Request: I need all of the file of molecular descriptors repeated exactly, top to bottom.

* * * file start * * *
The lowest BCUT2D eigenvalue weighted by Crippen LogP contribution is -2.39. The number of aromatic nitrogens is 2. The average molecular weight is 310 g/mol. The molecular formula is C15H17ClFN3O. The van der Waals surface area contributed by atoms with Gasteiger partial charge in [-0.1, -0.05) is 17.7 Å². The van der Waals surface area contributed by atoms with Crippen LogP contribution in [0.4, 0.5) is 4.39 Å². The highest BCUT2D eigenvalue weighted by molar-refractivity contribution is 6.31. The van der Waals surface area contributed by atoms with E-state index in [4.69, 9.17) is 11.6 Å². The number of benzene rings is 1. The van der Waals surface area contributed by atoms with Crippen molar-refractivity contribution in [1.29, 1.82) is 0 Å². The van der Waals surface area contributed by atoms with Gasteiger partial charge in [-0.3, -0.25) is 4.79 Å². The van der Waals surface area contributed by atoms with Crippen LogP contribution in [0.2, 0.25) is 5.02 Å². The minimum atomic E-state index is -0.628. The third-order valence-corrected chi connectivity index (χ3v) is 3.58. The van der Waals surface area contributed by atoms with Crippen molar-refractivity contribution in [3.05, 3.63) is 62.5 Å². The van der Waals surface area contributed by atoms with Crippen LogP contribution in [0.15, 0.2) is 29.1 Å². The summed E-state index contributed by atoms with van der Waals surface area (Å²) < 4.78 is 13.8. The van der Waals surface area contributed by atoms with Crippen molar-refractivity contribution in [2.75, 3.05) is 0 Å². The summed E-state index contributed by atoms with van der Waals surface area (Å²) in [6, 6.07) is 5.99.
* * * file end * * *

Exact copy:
The lowest BCUT2D eigenvalue weighted by Crippen LogP contribution is -2.39. The number of aromatic nitrogens is 2. The average molecular weight is 310 g/mol. The molecular formula is C15H17ClFN3O. The van der Waals surface area contributed by atoms with Gasteiger partial charge in [-0.1, -0.05) is 17.7 Å². The van der Waals surface area contributed by atoms with Crippen LogP contribution in [0.4, 0.5) is 4.39 Å². The highest BCUT2D eigenvalue weighted by molar-refractivity contribution is 6.31. The van der Waals surface area contributed by atoms with E-state index in [4.69, 9.17) is 11.6 Å². The number of benzene rings is 1. The van der Waals surface area contributed by atoms with Crippen molar-refractivity contribution in [1.29, 1.82) is 0 Å². The van der Waals surface area contributed by atoms with Gasteiger partial charge in [-0.3, -0.25) is 4.79 Å². The van der Waals surface area contributed by atoms with Crippen LogP contribution in [0.2, 0.25) is 5.02 Å². The minimum atomic E-state index is -0.628. The third-order valence-corrected chi connectivity index (χ3v) is 3.58. The van der Waals surface area contributed by atoms with Crippen molar-refractivity contribution in [3.05, 3.63) is 62.5 Å². The van der Waals surface area contributed by atoms with Crippen LogP contribution in [0.15, 0.2) is 29.1 Å². The summed E-state index contributed by atoms with van der Waals surface area (Å²) < 4.78 is 13.8. The van der Waals surface area contributed by atoms with Crippen molar-refractivity contribution in [2.75, 3.05) is 0 Å². The summed E-state index contributed by atoms with van der Waals surface area (Å²) in [6, 6.07) is 5.99.